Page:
They also have a larger uncovered area that is fenced to prevent the destruction of our garden. We created another forage cage and the same cheeky chook couldn’t wait to check it out.

Last weekend, we added another novelty for them, a chair made out of old fencing posts.

I’m pleased to report, spring has sprung and we are now having more sunny days than wet ones. The forage mix is starting to grow

and the girls have all recovered their health and fluffy bums.

The two old girls are going strong and one has even started laying again.

The ultimate indication of chook happiness is indulging in a dust bath in the warm sunshine.

crazy chooks

Two and a half years ago, we decided to get some chooks. We had chooks for many years before moving to Tassie. Always the ‘domestic reds’, purchased as point-of-lay from the local fodder store. They even had names, Satay and Tandoori were the first.

1.Satay & Tandoori

Then we moved to the country and had four, named after my mum and her three sisters – Jean, Doreen, Mavis and Susan.

Lovely chooks, they’d sit on our laps, knock on the front door,


help with the gardening,

go to bed when asked, give us eggs in return for a comfortable home, food & water. We thought we’d do a bit of research for our Tassie chooks, something to withstand the harsher climate yet provide us with the eggs they were intended for. The number one recommended all-purpose fowl for a cool-temperate climate…..the Barnevelder.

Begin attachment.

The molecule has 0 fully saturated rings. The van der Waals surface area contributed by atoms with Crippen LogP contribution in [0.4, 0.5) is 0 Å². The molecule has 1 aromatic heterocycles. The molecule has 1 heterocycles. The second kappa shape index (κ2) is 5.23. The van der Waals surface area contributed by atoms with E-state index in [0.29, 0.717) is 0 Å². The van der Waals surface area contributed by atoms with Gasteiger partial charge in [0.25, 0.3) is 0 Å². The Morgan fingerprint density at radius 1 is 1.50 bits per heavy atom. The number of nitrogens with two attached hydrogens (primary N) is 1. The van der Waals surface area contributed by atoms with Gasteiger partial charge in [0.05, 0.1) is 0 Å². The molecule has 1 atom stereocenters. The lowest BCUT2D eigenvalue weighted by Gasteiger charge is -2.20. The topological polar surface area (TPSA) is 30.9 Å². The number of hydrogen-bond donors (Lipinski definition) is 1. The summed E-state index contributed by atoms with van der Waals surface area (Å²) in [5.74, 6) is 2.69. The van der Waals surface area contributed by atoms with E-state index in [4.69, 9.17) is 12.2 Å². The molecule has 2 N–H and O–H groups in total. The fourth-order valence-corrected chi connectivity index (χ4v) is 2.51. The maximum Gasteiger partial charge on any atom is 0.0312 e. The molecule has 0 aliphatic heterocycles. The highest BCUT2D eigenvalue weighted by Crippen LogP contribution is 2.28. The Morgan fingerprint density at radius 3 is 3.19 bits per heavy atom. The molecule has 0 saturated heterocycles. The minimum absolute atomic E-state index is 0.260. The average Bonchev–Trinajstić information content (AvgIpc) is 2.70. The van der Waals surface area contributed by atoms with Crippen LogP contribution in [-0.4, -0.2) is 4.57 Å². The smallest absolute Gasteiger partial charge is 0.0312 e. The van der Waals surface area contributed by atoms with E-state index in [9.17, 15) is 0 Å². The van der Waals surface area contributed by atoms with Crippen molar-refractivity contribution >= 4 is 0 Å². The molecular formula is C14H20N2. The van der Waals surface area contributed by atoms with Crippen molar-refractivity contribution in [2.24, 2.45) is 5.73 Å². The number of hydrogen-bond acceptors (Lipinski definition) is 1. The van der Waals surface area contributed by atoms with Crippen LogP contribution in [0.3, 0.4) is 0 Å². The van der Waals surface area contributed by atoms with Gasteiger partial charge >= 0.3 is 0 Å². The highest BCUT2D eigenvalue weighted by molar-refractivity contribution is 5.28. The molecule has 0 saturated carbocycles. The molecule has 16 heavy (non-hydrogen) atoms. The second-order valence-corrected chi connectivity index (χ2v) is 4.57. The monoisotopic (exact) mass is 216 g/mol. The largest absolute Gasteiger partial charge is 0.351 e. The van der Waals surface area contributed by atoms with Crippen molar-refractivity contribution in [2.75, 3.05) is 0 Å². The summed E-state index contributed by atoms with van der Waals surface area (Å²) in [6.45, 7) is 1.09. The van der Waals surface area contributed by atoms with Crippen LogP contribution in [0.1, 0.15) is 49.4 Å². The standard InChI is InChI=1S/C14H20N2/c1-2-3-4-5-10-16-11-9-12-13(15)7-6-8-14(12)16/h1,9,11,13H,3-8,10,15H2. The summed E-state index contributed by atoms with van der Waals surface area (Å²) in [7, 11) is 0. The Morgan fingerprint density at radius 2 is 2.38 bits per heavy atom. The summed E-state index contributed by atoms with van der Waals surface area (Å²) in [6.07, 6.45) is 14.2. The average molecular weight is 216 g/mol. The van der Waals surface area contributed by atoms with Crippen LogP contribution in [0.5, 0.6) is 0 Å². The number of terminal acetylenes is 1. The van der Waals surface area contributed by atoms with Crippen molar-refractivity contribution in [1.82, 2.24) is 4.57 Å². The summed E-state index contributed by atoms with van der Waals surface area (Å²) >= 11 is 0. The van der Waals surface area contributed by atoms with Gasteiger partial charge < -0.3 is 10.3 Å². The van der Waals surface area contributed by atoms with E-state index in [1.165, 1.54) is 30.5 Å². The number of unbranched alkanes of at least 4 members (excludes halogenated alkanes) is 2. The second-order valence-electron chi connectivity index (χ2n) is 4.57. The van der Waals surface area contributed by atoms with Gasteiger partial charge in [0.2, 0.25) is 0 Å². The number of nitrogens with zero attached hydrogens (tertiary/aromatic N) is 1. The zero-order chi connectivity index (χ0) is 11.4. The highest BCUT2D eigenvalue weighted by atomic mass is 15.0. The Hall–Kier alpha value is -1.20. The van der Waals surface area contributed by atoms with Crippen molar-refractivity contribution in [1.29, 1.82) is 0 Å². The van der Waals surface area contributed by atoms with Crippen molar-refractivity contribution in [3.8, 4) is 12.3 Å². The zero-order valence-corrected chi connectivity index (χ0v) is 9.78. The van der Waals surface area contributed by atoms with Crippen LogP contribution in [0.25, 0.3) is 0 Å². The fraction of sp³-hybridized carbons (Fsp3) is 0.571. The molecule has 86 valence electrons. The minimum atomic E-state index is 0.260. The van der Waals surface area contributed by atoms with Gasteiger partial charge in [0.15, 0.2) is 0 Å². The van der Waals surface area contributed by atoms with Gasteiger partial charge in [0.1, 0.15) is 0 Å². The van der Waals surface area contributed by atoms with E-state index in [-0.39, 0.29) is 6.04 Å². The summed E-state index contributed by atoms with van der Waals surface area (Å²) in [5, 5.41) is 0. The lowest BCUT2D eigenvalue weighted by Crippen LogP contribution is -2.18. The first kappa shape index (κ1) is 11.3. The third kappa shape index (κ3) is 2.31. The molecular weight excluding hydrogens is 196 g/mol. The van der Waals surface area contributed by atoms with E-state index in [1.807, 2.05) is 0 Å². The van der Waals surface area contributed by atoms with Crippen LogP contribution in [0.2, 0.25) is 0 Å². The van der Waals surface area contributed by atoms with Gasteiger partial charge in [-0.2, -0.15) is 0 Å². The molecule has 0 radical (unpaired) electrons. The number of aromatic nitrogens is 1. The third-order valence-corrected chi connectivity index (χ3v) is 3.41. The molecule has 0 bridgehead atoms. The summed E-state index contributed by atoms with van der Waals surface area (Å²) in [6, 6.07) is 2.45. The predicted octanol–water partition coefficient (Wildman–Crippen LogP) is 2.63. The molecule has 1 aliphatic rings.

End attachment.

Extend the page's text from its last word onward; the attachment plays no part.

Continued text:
Adaptable, sedate, calm, quiet, easy to tame and train to the hand. Not to mention the lustrous satin-like plumage and glorious dark red-brown eggs. We built a house and a run, making sure it was impenetrable to lurking quolls (we don’t have foxes in Tasmania but the native quoll will do the same damage). We went to the local poultry show and agreed they were a fine looking specimen. We sought out a local breeder and brought home four, supposedly ‘point-of-lay’. The first morning, I opened the door to the chook house, greeted them with, ‘good morning girls’, and was met with a face full of feathers, dust and chook poo as they bounced off the walls in sheer terror. I thought to myself, ‘hmmm, that went well’, as I spat out the detritus. As time progressed, we realized the chook house wasn’t going to be big enough for these large birds. We built a new one

11. house

and decorated it with curtains and memorabilia designed to encourage normal chook behaviour.

It has had the desired effect, to a degree. They are happy to free-range around the orchard


and dust baths are a regular treat.

21.dust bath

After seven months, they starting contributing toward their keep in a very sporadic manner.


We haven’t named them, apart from one we call Broody, a reflection of her habit when she should be laying.


The others have a few chosen nicknames but I won’t repeat them in print. After all this time, our dream of civilized chooks still eludes us. Their first instinct is to flee away

and the look of panic in our presence is never far away.


If anyone would like four deranged hens, let me know. If you can catch them, you can keep them.